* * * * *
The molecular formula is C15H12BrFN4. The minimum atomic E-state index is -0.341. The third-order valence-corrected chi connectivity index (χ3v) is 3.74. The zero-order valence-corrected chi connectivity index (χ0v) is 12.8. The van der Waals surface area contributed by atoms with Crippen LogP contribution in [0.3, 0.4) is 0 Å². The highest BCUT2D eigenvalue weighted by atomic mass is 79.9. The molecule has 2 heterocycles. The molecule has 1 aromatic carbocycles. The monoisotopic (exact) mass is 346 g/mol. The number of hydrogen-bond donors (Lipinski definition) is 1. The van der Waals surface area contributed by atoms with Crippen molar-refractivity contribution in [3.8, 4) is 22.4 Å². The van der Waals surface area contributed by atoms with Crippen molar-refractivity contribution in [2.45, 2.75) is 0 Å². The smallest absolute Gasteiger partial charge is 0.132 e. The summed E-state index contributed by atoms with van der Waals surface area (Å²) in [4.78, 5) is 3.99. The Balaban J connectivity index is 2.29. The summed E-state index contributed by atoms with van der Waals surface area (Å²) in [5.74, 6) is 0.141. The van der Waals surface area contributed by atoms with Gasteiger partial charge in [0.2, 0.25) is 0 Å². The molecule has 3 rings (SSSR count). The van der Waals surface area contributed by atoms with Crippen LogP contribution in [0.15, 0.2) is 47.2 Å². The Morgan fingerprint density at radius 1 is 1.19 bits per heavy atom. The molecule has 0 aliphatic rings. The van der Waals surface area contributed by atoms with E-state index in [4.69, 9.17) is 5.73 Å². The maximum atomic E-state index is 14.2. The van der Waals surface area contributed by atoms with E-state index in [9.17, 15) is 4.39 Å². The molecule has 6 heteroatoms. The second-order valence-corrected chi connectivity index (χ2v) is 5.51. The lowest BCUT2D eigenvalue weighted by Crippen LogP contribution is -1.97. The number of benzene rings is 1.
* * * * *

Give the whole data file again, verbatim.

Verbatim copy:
The molecular formula is C15H12BrFN4. The minimum atomic E-state index is -0.341. The third-order valence-corrected chi connectivity index (χ3v) is 3.74. The zero-order valence-corrected chi connectivity index (χ0v) is 12.8. The van der Waals surface area contributed by atoms with Crippen LogP contribution in [0.3, 0.4) is 0 Å². The highest BCUT2D eigenvalue weighted by atomic mass is 79.9. The molecule has 2 heterocycles. The molecule has 1 aromatic carbocycles. The monoisotopic (exact) mass is 346 g/mol. The number of hydrogen-bond donors (Lipinski definition) is 1. The van der Waals surface area contributed by atoms with Crippen molar-refractivity contribution in [3.8, 4) is 22.4 Å². The van der Waals surface area contributed by atoms with Crippen molar-refractivity contribution in [2.45, 2.75) is 0 Å². The smallest absolute Gasteiger partial charge is 0.132 e. The summed E-state index contributed by atoms with van der Waals surface area (Å²) in [4.78, 5) is 3.99. The Balaban J connectivity index is 2.29. The summed E-state index contributed by atoms with van der Waals surface area (Å²) in [5.74, 6) is 0.141. The van der Waals surface area contributed by atoms with Gasteiger partial charge in [0.2, 0.25) is 0 Å². The molecule has 3 rings (SSSR count). The van der Waals surface area contributed by atoms with Crippen LogP contribution in [0.15, 0.2) is 47.2 Å². The Morgan fingerprint density at radius 1 is 1.19 bits per heavy atom. The molecule has 0 aliphatic rings. The van der Waals surface area contributed by atoms with E-state index in [4.69, 9.17) is 5.73 Å². The maximum atomic E-state index is 14.2. The van der Waals surface area contributed by atoms with E-state index in [9.17, 15) is 4.39 Å². The molecule has 6 heteroatoms. The second-order valence-corrected chi connectivity index (χ2v) is 5.51. The lowest BCUT2D eigenvalue weighted by Crippen LogP contribution is -1.97. The number of benzene rings is 1.